I give it maximum for color (as I will all the wines), then go through the other criteria, including mouth feel, overall impression, taste, persistence. I score it an 89 and pass my tasting sheet with my name and the wine’s number to the head judge. The judges at the 20 or so other tables tasting other wines are in similar states of utilizing their noses, palates and furrowed brows.

“We had 400 entries the first year, 420 the next and 485 this year, although it could have been more if we hadn’t had shipping problems,” Aracil tells me later while we travelling to Banyuls-sur-Mer. American wineries have participated in the past, but not this year. As often happens with international wine panels, some important locals are not participating in the contest. Perhaps there is a feeling that if a judging is being held locally, it must not be serious.

            That being said, grenache is alive and well in Roussillon. With the exception of the AOC Muscat de Rivesaltes, the other 16 appellations feature at least one color of the grape. Of Roussillon’s approximately 2,500 winegrowers, 2,160 do it as a fulltime business, although more than 70% of the wine is made at cooperatives. The rest is produced by 380 independent producers and negociants.

Gradually, we taste our way through the first flight of eight wines, which I later are told are Roussillon IGP’s. Somewhere around the fifth wine, my rudimentary knowledge of French picks up that the head judge thinks we two American are being too “généreux” in our scoring. I pass word back to her to quit using the post-mortems to try to influence us. She is quieter after that.

GDM-2015-PORTRAIT-7596-¬civr            Over the next two hours, we make our way through four more flights – red Rioja (7 wines), red Priorat (7), assorted Spanish grenache (6) and a small sampling of Banyuls. We shake hands all around, wait for the other tables to finish and adjourn for lunch. In the afternoon, there are three technical panels – one on cannonau in Sardinia, as grenache is called there, one of fruit set in the French vineyards in the foothills of the Pyrenees and one of aromatic descriptors of Catalan grenache in Spain.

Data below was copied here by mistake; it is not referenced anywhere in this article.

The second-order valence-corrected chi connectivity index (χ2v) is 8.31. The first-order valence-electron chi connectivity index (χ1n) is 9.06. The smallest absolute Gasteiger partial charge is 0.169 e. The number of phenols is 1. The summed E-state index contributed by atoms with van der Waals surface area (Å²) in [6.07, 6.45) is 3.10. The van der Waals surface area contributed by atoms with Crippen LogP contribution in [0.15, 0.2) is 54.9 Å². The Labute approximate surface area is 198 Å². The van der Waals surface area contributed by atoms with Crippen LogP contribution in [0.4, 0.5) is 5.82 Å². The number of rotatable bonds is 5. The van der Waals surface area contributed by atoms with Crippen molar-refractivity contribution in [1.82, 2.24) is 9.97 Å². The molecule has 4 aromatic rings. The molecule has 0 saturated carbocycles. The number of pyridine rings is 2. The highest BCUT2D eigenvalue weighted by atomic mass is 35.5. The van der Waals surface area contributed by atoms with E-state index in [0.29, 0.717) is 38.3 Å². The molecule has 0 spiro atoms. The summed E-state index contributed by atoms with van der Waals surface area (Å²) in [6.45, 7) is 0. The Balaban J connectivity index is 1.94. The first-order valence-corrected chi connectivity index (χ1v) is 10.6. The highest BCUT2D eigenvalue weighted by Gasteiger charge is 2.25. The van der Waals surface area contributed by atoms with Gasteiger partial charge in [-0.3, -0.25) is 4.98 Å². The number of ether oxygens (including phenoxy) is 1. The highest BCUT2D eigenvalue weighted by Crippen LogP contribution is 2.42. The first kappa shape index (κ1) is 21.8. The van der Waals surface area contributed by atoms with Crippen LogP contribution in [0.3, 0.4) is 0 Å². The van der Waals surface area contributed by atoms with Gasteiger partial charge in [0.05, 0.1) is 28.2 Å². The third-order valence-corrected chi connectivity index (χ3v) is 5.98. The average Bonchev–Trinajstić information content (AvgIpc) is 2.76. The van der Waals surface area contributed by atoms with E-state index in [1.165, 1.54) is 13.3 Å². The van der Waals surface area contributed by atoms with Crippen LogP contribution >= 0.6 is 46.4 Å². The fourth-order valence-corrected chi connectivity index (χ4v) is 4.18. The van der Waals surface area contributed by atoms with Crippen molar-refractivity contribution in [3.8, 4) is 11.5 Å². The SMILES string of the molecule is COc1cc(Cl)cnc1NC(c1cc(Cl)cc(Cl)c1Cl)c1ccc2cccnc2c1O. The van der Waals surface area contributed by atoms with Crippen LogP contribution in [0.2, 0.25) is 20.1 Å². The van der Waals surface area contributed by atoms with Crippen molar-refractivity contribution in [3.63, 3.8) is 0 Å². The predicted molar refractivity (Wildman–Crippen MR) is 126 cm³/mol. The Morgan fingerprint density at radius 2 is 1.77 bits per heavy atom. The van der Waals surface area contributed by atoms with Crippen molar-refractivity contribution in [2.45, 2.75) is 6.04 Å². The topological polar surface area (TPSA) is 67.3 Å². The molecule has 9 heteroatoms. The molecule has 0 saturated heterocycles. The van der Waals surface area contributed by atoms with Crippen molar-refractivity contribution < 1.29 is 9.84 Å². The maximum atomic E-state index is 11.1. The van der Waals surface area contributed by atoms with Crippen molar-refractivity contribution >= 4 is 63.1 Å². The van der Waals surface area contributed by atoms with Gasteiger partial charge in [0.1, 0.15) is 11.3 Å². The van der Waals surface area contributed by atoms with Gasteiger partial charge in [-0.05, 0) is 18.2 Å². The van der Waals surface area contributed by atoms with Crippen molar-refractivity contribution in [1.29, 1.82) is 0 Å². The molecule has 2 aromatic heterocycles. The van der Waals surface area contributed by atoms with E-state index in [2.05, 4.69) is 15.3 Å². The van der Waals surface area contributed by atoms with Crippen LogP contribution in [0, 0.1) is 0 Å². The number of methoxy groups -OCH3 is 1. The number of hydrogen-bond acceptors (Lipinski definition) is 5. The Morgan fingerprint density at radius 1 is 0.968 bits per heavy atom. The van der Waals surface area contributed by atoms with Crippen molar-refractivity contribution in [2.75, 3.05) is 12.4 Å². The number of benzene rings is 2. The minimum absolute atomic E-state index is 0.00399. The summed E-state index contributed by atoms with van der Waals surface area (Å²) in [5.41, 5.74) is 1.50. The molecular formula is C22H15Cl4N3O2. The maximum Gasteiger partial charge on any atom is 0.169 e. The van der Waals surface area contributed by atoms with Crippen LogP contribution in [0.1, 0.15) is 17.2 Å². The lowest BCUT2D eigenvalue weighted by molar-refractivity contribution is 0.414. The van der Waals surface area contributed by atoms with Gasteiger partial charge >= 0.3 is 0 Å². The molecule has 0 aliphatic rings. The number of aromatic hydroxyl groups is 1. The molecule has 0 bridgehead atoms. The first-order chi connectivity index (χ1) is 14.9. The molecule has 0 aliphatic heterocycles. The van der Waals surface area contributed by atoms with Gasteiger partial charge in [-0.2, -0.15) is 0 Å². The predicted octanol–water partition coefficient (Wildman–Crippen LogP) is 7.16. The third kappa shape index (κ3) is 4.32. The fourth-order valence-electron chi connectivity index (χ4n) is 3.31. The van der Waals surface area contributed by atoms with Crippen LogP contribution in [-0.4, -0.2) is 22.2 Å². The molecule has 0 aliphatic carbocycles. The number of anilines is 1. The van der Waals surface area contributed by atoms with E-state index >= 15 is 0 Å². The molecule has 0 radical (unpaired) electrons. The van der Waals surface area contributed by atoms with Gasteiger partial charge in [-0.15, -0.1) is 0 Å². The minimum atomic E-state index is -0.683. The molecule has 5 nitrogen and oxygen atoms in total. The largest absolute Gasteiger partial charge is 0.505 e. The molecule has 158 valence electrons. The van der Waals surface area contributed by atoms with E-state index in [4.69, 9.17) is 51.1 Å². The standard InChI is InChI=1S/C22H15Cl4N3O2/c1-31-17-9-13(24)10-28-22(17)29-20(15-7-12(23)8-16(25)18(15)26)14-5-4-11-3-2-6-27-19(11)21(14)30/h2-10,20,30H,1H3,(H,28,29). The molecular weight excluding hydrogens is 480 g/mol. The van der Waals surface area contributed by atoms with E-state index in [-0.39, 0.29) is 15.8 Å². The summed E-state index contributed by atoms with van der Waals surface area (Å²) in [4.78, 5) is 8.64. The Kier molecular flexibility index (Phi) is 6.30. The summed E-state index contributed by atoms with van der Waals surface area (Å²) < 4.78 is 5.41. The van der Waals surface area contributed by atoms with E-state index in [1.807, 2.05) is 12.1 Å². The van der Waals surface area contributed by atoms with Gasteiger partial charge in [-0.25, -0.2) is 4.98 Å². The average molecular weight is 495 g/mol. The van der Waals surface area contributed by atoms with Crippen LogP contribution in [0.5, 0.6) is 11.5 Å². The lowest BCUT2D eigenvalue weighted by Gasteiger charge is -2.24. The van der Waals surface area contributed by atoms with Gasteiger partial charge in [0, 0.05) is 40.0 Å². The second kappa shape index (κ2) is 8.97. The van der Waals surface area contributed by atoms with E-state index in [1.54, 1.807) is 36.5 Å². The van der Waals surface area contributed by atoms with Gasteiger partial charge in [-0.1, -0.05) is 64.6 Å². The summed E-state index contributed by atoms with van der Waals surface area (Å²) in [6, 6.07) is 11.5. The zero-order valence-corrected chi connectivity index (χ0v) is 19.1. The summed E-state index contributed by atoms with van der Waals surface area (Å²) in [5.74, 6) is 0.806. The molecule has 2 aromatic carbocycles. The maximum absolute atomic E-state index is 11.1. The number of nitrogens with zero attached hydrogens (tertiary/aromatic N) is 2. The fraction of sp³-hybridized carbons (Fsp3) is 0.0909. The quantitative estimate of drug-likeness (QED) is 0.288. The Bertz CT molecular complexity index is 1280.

During the next two days, I am free to enjoy the bounty of Roussillon grenache varietals and blends. The first day, a judge from Belgium and I visit Domaine Lauriga, a farmhouse winery in Thuir, Terrassous in Terrats with its Cognac-like bottles of older Rivesaltes destined to compete with spirits for market share and the biggest kid on the block, the Vignerons Catalan coop in Perpignan.

            The following day, I spend a fascinating morning with Jean-François Deu, one of the best producers with his Domain du Traginer, touring the vertiginous vineyards shared by Banyuls and Collioure and which plunge down to the Mediterranean. We have lunch at Domaine Saint Sébastien across from the beach, with its terraces full of demijohns or bonbonnes of Banyuls aging in the sun and where Romuald Peronne makes some great red table wine – grenache of course – under the Collioure label.

The night of the judging, there is a gala celebration held in the marvelous Chapelle St. Dominique in Perpignan. Under its vast arches, there are hundreds of grenaches (70% or more is the criteria for blends) from Australia to Macedonia, Spain to South Africa lined up on tables for tasting. Regional food is offered in the alcoves. I am especially impressed with the white and red grenaches from Terra Alta in Spain.

Sometime later in the evening, the winners are announced: 75 gold, 60 silver and 15 bronze medals.  France (64 medals) and Spain (70 medals) are the big winners in the Grenache Olympics. About one of every 3 ¼ wines took home a medal.

Perhaps a tad “généreux?”